Microsoft left Linux users in the cold for almost an entire day

Microsoft Edge Linux
Microsoft Edge Linux (Image credit: Microsoft)

What you need to know

  • Linux loyalists had a nasty surprise waiting for them on June 16.
  • died for the bulk of the day.
  • Even when it returned, users reported painfully slow downloads.

Linux fans suffered a not-so-minor inconvenience when went down on June 16. Everything from Visual Studio Code to Microsoft Edge and Teams package links were affected as repositories suffered a serious outage that lasted almost the entirety of a day.

Though a day isn't a long time relative to most things, it's a virtual eternity for those whose entire ecosystem is crippled by such an outage. As reported by Ars Technica, Microsoft took five hours to acknowledge the issue, then another thirteen hours to claim said issue had been resolved. Commenters on the report cited that even though repositories were back online and functioning, the download speeds were brutally slow.

According to Microsoft's log of the issues, it seems the tech giant clocked problems for around 20 hours, though 18 versus 20 is splitting hairs — the point is that the headaches persisted for far longer than they should have.

In short, it's not an easy life Linux lovers live, and it's moments like these that expose that sad reality. On the flip side, if you're interested in seeing an operating system family that's a top priority for Microsoft, take a peek at Windows 11. It's not official yet, but the leaks surrounding it have revealed a boatload of OS content that we've taken for a hands-on spin.

Robert Carnevale

Robert Carnevale is the News Editor for Windows Central. He's a big fan of Kinect (it lives on in his heart), Sonic the Hedgehog, and the legendary intersection of those two titans, Sonic Free Riders. He is the author of Cold War 2395. Have a useful tip? Send it to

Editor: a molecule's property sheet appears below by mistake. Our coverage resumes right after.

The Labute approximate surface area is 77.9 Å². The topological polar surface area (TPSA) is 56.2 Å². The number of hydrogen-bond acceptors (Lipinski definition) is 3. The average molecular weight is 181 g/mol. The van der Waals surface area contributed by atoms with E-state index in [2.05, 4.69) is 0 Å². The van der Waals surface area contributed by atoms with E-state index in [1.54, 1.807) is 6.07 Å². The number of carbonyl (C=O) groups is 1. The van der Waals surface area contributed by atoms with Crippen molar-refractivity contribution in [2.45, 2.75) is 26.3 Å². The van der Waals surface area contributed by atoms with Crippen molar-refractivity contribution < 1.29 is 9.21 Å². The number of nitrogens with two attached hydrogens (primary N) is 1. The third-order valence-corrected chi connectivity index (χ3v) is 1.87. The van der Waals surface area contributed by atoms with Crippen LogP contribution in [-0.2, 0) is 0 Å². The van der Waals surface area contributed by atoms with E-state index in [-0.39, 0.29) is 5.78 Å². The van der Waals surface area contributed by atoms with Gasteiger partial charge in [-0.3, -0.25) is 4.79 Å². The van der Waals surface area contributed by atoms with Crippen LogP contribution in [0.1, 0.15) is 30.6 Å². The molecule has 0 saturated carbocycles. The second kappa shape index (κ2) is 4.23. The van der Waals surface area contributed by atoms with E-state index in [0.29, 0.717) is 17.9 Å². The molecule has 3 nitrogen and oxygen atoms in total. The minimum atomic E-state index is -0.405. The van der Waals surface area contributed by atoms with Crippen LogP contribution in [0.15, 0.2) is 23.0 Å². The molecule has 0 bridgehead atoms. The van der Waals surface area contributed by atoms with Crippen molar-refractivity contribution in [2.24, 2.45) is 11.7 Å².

• "In short, it's not an easy life Linux lovers live, and it's moments like these that expose that sad reality." Seriously? Is this 1998? Here let me fix that for you: "In short, it's not an easy life Windows Subsystem for Linux lovers live, and it's moments like these that expose that sad reality." Strangely enough, while Microsoft was having its issues yesterday, none of my company's Linux servers had any issues applying updates - because they aren't running WSL and don't get their updates from Microsoft-hosted servers. Linux wasn't the problem yesterday... Microsoft was.
  • Lmao at the other getting pissed off
  • "Semantics make me angry!" smashes table repeatedly
  • Some context to drfyzziks. He's referring to the approach MS had towards Open Source. Lookup the Halloween Documents on Wikipedia. "Embrace, Extend, Extinguish". The author of this article has some inaccuracies. Correct, only people using Microsoft repos were affected. WSL is a huge focus of MS. MS and the majority of proprietary software are built on Open Source. It is hard to find software that hasn't been touched by Open Source. More than 50% of Azure deployments are Linux based. MS has been improving WSL at a rapid pace, bringing Linux GUI apps, performance improvements and more to the Windows desktop. Customers depend on WSL on a daily basis to do their work. Not me, because I run Debian :p. I like a fast machine with no tracking. Trolls be trolls!